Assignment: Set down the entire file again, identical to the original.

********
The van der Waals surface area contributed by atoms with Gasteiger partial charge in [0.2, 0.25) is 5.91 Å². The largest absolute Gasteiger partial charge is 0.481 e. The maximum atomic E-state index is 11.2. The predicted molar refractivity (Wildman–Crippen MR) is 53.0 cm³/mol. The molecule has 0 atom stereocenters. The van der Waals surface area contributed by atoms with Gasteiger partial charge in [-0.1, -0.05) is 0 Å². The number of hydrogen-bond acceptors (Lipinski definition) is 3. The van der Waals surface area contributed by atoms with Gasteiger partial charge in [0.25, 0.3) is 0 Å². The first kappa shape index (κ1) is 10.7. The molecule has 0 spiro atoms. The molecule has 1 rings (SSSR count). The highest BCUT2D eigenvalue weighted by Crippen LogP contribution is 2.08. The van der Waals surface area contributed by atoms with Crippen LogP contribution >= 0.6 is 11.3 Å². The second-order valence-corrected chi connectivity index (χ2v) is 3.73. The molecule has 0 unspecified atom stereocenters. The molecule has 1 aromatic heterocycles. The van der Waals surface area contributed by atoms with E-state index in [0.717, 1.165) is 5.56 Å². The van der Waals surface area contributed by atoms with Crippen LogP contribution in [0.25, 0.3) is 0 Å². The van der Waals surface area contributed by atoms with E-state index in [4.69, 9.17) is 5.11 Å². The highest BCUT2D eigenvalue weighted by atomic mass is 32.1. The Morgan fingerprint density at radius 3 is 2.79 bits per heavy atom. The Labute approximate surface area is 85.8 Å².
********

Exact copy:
The van der Waals surface area contributed by atoms with Gasteiger partial charge in [0.2, 0.25) is 5.91 Å². The largest absolute Gasteiger partial charge is 0.481 e. The maximum atomic E-state index is 11.2. The predicted molar refractivity (Wildman–Crippen MR) is 53.0 cm³/mol. The molecule has 0 atom stereocenters. The van der Waals surface area contributed by atoms with Gasteiger partial charge in [-0.1, -0.05) is 0 Å². The number of hydrogen-bond acceptors (Lipinski definition) is 3. The van der Waals surface area contributed by atoms with Gasteiger partial charge in [0.25, 0.3) is 0 Å². The first kappa shape index (κ1) is 10.7. The molecule has 0 spiro atoms. The molecule has 1 rings (SSSR count). The highest BCUT2D eigenvalue weighted by Crippen LogP contribution is 2.08. The van der Waals surface area contributed by atoms with Crippen LogP contribution >= 0.6 is 11.3 Å². The second-order valence-corrected chi connectivity index (χ2v) is 3.73. The molecule has 0 unspecified atom stereocenters. The molecule has 1 aromatic heterocycles. The van der Waals surface area contributed by atoms with E-state index in [0.717, 1.165) is 5.56 Å². The van der Waals surface area contributed by atoms with Crippen LogP contribution in [0.25, 0.3) is 0 Å². The van der Waals surface area contributed by atoms with E-state index in [4.69, 9.17) is 5.11 Å². The highest BCUT2D eigenvalue weighted by atomic mass is 32.1. The Morgan fingerprint density at radius 3 is 2.79 bits per heavy atom. The Labute approximate surface area is 85.8 Å².